When the pandemic passes, which it will, there will be a reckoning to determine who could have stopped it early and did not. Dominic Raab, the foreign secretary, has suggested that it would have to be carried out by the World Health Organisation: “Obviously, after the crisis has abated I think the time will be right to conduct a kind of ‘lessons learned’ [inquiry] and I’m sure the World Health Organisation will be at the forefront of that.”
This is a terrible idea. WHO is full of good people with good intentions, but as a body it has very serious questions to answer about its own conduct before we trust it with looking at that of others.
There are three charges against WHO. First, it failed to prepare the world for a pandemic, spending the years since the Sars and ebola alarms talking more about climate change, obesity and tobacco, while others, including the Wellcome Trust and the Gates foundation, actually set up a coalition for epidemic preparedness innovation, and countries like Singapore and South Korea put in place measures to cope with an outbreak like SARS in the future.
Second, once the epidemic began in China, WHO downplayed its significance, tweeting as late as January 14 that “preliminary investigations conducted by the Chinese authorities have found no clear evidence of human-to-human transmission of the novel #coronavirus”, when it had already been warned by the Taiwanese health authorities among others of strong evidence for medical staff in Wuhan becoming ill.
The Chinese government at this stage had known for weeks that the virus was spreading, probably person to person, yet WHO then sycophantically praised the Chinese government. “China is actually setting a new standard for outbreak response,” said WHO’s director-general, Tedros Adhanom Ghebreyesus, a former foreign minister of Ethiopia, a country run by a repressive regime heavily dependent on China. “China is really good at keeping people alive,” echoed the assistant director-general, Bruce Aylward, on 3 March.
On 29 March, a Hong Kong-based journalist asked Aylward to comment on Taiwan’s highly-successful efforts to defeat the virus. At first Aylward ignored the question, claiming not to have heard it. When the journalist offered to repeat it, strangely he said no, he would rather move on to another question. When she pressed, the call was mysteriously cut off. When the journalist called back and asked the question again, he answered a different question, talking about China, rather than Taiwan. The background here is that China is a big funder of WHO and insists that Taiwan be excluded from the organisation since it does not recognise Taiwan’s existence as a separate country. Taiwan banned travel from China very early in the pandemic.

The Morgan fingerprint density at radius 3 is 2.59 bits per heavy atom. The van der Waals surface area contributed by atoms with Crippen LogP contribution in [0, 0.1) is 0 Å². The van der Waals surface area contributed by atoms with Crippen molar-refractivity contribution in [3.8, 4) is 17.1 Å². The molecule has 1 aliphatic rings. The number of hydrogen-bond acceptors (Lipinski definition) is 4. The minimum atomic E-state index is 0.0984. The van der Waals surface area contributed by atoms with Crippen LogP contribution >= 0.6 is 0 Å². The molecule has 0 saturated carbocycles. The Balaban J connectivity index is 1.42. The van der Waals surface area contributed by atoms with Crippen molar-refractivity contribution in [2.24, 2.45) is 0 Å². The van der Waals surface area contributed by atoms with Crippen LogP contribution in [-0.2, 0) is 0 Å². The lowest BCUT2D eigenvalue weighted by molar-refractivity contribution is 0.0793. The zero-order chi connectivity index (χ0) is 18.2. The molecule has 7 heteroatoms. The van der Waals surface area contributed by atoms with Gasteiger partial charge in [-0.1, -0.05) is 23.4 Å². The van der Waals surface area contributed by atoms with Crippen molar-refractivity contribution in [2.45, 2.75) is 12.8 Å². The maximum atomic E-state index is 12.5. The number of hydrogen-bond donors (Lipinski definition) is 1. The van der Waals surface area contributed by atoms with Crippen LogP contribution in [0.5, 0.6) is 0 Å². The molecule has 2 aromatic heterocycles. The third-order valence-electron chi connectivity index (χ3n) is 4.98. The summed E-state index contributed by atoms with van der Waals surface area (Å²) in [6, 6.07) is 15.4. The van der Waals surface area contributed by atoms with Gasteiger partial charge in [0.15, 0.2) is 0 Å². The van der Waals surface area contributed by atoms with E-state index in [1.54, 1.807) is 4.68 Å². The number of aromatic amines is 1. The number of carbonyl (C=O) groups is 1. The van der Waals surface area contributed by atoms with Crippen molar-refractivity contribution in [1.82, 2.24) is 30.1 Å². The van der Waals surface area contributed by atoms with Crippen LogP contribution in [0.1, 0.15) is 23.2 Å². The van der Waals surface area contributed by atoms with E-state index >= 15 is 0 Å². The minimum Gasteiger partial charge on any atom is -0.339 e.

The third charge against WHO is that it has failed before. When the ebola outbreak in West Africa that was to kill 11,000 people began in late 2013, on its own admission WHO hindered the fight against the virus, obsessed with not letting others find out what was happening. In April 2014, the charity Medecins Sans Frontieres announced that the outbreak was out of control. They were promptly slapped down by a WHO spokesman. Others tried again in June to alert WHO. It was not until August that WHO admitted the gravity of the situation.
Later WHO admitted its “initial response was slow and insufficient, we were not aggressive in alerting the world, our surge capacity was limited, we did not work effectively in coordination with other partners, there were shortcomings in risk communication.” All of which is true again today.
In September 2014 at the height of the ebola epidemic, Margaret Chan, the then director-general wrote an article in which she called climate change the “defining issue of the 21st century [which] cannot be contained by doctors in hazmat suits, patients in isolation wards, or hopes that a vaccine or cure is somewhere on the horizon,” implicitly downplaying ebola yet again. In October she gave her apologies to an ebola conference to attend one in Moscow on tobacco.
WHO gives the impression it would rather reprimand rich countries for climate change or bad eating habits than worry about epidemics. It’s also a bit obsessed with celebrities. In 2018, Tedros and the singer Lady Gaga jointly wrote an article in the Guardian about suicide. On 28 March this year, Tedros found time to tweet about having had “a very good call with @ladygaga.” He added: “And happy birthday @ladygaga! I am so touched that you’re spending this moment on finding ways to support the world during #COVID19. I send you my best wishes! Thank you for spreading kindness at such an important moment for all of us! Together!”
It is an open secret among international diplomats and public health experts that WHO is “not fit for mission” (as one of them put it to me), riddled with politics and bureaucracy. Given its previous failures and the warning that was Sars, its leadership has no excuse for reacting so oddly, and so tardily, to the current crisis.